Congress, like the weather, is one of those things we all complain about, but really don’t do…well, you know. My complaints about Congress are usually systemic. Over the course of two and a quarter centuries, the folks up on Capitol Hill have managed to create a culture of partisanship, favor-brokering, power-mongering, disingenuousness, and corruption that would make the corrupt and disingenuous powerfully partisan favoritists of the past blush.
The burr under my saddle today is that nefarious practice of placing unpopular legislation that’s not likely to be approved on its own into a large legislative package (typically a spending bill) so that it will be passed. This happens time-and-time again, and so it’s really unimportant what the particulars are in any case.
In a larger sense, this is a fundamental procedural problem with how Congress legislates–the ability to amend bills onto other bills which have no direct relationship with each other. I mean, if a Representative can manage to attach a military pension amendment to a defense spending bill…while I’d like it to be in a different spending package, at least it’s directly related. If a Senator attaches a school voucher program to a similar defense spending bill…well, that’s a whole different kettle of wax. The one has no direct correlation to the other, and they should not be allowed to mix.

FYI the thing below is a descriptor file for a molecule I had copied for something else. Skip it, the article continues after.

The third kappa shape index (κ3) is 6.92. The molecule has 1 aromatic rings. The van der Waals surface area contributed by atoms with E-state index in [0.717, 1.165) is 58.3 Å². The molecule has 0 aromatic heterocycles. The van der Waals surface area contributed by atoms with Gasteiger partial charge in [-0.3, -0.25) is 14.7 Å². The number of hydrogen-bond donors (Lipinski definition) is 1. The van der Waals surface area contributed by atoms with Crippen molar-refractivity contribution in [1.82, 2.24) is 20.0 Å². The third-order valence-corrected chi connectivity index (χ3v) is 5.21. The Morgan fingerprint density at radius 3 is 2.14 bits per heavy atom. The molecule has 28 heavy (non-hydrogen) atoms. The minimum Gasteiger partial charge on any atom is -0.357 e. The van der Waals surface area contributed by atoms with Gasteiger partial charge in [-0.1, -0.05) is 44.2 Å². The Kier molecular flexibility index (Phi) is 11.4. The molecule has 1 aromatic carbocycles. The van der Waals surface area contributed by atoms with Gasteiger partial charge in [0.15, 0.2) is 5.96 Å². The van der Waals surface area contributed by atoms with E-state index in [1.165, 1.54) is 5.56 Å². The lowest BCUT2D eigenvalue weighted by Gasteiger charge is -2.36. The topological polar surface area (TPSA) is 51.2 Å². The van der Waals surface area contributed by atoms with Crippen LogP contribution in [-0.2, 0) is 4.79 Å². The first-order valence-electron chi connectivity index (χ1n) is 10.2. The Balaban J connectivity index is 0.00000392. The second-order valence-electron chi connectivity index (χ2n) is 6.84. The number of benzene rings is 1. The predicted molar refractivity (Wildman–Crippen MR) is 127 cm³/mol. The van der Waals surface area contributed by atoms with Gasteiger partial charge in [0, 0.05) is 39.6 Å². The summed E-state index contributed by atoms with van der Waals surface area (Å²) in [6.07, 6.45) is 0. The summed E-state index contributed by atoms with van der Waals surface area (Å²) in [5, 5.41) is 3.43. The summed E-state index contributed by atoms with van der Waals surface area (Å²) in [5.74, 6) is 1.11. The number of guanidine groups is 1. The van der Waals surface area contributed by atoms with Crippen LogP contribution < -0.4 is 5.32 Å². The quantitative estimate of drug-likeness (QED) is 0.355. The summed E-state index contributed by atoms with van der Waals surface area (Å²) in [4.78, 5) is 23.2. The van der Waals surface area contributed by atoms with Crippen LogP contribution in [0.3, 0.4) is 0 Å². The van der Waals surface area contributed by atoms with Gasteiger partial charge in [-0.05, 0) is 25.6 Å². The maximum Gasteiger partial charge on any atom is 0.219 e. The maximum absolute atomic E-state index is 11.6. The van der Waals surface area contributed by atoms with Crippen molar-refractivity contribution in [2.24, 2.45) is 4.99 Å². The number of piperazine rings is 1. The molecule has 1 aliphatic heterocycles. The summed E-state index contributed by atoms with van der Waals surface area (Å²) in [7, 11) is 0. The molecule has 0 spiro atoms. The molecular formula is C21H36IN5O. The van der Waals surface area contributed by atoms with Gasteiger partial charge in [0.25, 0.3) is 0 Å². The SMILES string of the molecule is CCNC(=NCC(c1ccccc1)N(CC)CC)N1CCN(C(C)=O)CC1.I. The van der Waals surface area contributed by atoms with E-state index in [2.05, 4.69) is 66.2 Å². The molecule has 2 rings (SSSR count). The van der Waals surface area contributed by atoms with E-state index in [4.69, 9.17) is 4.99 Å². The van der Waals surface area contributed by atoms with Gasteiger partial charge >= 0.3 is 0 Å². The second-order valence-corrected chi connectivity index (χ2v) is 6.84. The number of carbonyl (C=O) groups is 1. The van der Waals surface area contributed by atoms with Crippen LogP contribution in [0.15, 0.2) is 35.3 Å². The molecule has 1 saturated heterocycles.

Don’t get me wrong, I’m not a staunch opponent to pork-barrel legislation. I think that having elected representatives as advocates for a district or a state sort of necessitates a necessary level of pork–that is one indication of an official doing their job for their constituency. No, I’m opposed to this fraudulent hiding of hot-button or otherwise unpopular legislation into something else that is necessary.
How to fix this? Every bill and amendment must be tagged with a single description that indexes it to a particular area of legislation: defense, education, land-use, research, etc. Next, implement rules so that only matching indexes may be tied to each other in a larger bill. Lastly, allow every member to be able to bring to the floor a certain number of bills per session outside of the filter of the leadership (this is another Argh that will be addressed in another article). On the whole, this would streamline the bills and improve, just a little, the level of governance that citizens expect but don’t often receive.